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I was wondering why won't mathematica give a result where the function is also Log10, instead it gives the ordinary Log. Is it because the Log fits the problem better than the Log10 or... ?

Clear[x, a, b, c, d]

Data = {{0, 0}, {1, 6.91}, {2, 9.2}, {3, 11.4}, {4, 13.4}, {24, 
    39}, {25, 40.5}};

aa = NonlinearModelFit[Data, {a + b*Log10[c*x + d], c > 0, d > 0}, {a, b, c, d}, x];

aa // Normal

Show[Plot[aa[x], {x, 0, 100}, PlotRange -> All], ListPlot[Data, PlotStyle -> Directive[Red, PointSize[0.02]]]]
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Just type Log10[x] on a line and execute. What do you see? –  Sjoerd C. de Vries Jun 6 at 8:13
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1 Answer 1

up vote 4 down vote accepted

The natural logarithm is the logarithm of mathematics. Hence, that's what Mathematica will use in results where a logarithm is present.

You can transform the expression if you really need to "see" things using common log, e.g. (many ways to do this, and see Rahul's comment on an equivalent result...):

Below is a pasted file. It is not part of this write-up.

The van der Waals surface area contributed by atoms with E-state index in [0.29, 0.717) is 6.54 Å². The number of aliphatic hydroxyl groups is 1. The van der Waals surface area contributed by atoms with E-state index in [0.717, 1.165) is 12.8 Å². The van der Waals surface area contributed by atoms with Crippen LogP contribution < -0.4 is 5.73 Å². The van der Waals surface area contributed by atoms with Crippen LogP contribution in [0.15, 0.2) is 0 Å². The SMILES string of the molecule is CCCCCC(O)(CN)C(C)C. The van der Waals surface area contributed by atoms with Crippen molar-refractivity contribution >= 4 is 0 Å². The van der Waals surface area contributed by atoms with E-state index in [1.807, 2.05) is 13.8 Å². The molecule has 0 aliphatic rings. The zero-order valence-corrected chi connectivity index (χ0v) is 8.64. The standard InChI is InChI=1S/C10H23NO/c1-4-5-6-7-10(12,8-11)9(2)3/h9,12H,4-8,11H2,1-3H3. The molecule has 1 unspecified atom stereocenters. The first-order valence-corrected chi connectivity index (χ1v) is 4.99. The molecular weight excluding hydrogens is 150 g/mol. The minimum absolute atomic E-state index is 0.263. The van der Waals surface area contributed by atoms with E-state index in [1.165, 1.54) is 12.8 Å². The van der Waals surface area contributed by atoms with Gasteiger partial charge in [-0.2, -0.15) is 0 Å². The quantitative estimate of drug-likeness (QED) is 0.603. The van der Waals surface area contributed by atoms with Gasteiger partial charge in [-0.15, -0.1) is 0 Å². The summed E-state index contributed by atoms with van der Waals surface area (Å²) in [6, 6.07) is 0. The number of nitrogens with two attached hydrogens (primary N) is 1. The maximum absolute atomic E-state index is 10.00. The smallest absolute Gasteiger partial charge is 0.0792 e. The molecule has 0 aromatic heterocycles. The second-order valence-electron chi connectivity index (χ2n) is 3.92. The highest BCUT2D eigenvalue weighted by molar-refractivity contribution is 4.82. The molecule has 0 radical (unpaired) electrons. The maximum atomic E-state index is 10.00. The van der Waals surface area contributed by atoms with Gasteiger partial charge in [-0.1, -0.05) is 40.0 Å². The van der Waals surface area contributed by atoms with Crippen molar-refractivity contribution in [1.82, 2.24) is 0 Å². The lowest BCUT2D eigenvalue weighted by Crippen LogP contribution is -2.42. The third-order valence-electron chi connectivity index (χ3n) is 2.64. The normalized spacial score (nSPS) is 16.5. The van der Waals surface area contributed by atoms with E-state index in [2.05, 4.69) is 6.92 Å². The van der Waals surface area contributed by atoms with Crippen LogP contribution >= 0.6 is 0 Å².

Replace[Normal@aa, Log[val_] :> Defer[Log10[val^Log[10]]], Infinity]
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I feel Log[val_] :> Log[10] Defer[Log10[val]] is more what is desired: $-75.4281+47.393 \log _{10}(9.28813 x+41.0739)$ rather than $-75.4281+20.5825 \log _{10}\left((9.28813 x+41.0739)^{\log 10}\right)$. –  Rahul Narain Jun 6 at 8:12
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@RahulNarain: You're probably right, since they're equivalent I suppose it depends where one wants the Log[10] to appear... –  rasher Jun 6 at 8:22
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@RahulNarain: Um, I agree with you, had already updated my answer to point to your comment... –  rasher Jun 6 at 8:35
    
Thank you both for your contribution. The result is now displayed with a log10, which is what I originaly expected from Mathematica, but didn't get. –  user 3 50 Jun 6 at 14:15
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